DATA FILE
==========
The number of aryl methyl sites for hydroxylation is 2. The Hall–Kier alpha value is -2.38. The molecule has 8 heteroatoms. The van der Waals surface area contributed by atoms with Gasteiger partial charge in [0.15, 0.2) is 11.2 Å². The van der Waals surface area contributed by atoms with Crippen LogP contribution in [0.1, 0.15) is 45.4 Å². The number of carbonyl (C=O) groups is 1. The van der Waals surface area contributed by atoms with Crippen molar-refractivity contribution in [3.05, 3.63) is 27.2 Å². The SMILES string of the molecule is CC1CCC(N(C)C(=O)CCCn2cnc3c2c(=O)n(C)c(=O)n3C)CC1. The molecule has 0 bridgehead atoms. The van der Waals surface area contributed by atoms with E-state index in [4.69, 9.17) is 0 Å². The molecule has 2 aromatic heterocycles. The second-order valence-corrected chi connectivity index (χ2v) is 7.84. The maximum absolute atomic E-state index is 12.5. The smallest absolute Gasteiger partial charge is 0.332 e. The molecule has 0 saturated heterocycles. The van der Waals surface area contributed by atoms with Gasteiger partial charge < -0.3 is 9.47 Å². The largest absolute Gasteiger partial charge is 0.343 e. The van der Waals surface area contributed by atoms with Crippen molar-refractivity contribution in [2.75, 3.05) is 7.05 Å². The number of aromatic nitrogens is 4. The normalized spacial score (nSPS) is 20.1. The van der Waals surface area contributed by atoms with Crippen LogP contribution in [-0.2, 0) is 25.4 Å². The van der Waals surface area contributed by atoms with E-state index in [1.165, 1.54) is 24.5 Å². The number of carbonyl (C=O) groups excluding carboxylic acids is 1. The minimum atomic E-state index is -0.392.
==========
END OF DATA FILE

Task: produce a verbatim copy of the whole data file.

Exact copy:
The number of aryl methyl sites for hydroxylation is 2. The Hall–Kier alpha value is -2.38. The molecule has 8 heteroatoms. The van der Waals surface area contributed by atoms with Gasteiger partial charge in [0.15, 0.2) is 11.2 Å². The van der Waals surface area contributed by atoms with Crippen LogP contribution in [0.1, 0.15) is 45.4 Å². The number of carbonyl (C=O) groups is 1. The van der Waals surface area contributed by atoms with Crippen molar-refractivity contribution in [3.05, 3.63) is 27.2 Å². The SMILES string of the molecule is CC1CCC(N(C)C(=O)CCCn2cnc3c2c(=O)n(C)c(=O)n3C)CC1. The molecule has 0 bridgehead atoms. The van der Waals surface area contributed by atoms with E-state index in [4.69, 9.17) is 0 Å². The molecule has 2 aromatic heterocycles. The second-order valence-corrected chi connectivity index (χ2v) is 7.84. The maximum absolute atomic E-state index is 12.5. The smallest absolute Gasteiger partial charge is 0.332 e. The molecule has 0 saturated heterocycles. The van der Waals surface area contributed by atoms with Gasteiger partial charge < -0.3 is 9.47 Å². The largest absolute Gasteiger partial charge is 0.343 e. The van der Waals surface area contributed by atoms with Crippen molar-refractivity contribution in [2.75, 3.05) is 7.05 Å². The number of aromatic nitrogens is 4. The normalized spacial score (nSPS) is 20.1. The van der Waals surface area contributed by atoms with Crippen LogP contribution in [-0.2, 0) is 25.4 Å². The van der Waals surface area contributed by atoms with E-state index in [1.165, 1.54) is 24.5 Å². The number of carbonyl (C=O) groups excluding carboxylic acids is 1. The minimum atomic E-state index is -0.392.